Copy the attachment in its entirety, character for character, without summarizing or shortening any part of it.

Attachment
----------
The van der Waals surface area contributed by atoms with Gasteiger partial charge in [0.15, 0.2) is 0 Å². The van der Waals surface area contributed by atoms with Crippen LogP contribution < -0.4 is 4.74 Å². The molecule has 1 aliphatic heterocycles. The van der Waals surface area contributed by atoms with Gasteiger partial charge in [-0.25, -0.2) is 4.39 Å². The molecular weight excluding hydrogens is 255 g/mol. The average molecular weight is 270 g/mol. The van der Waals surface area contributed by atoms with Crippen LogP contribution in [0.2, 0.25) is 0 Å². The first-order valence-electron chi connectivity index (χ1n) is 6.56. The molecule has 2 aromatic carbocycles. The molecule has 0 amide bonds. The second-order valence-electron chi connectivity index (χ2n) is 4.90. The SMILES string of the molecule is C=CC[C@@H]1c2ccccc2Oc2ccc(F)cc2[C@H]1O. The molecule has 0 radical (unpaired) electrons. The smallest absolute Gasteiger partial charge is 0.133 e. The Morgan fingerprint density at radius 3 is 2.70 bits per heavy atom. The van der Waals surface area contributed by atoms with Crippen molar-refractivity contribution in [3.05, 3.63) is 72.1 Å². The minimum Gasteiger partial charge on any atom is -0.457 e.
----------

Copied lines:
The van der Waals surface area contributed by atoms with Gasteiger partial charge in [0.15, 0.2) is 0 Å². The van der Waals surface area contributed by atoms with Crippen LogP contribution < -0.4 is 4.74 Å². The molecule has 1 aliphatic heterocycles. The van der Waals surface area contributed by atoms with Gasteiger partial charge in [-0.25, -0.2) is 4.39 Å². The molecular weight excluding hydrogens is 255 g/mol. The average molecular weight is 270 g/mol. The van der Waals surface area contributed by atoms with Crippen LogP contribution in [0.2, 0.25) is 0 Å². The first-order valence-electron chi connectivity index (χ1n) is 6.56. The molecule has 2 aromatic carbocycles. The molecule has 0 amide bonds. The second-order valence-electron chi connectivity index (χ2n) is 4.90. The SMILES string of the molecule is C=CC[C@@H]1c2ccccc2Oc2ccc(F)cc2[C@H]1O. The molecule has 0 radical (unpaired) electrons. The smallest absolute Gasteiger partial charge is 0.133 e. The Morgan fingerprint density at radius 3 is 2.70 bits per heavy atom. The van der Waals surface area contributed by atoms with Crippen molar-refractivity contribution in [3.05, 3.63) is 72.1 Å². The minimum Gasteiger partial charge on any atom is -0.457 e.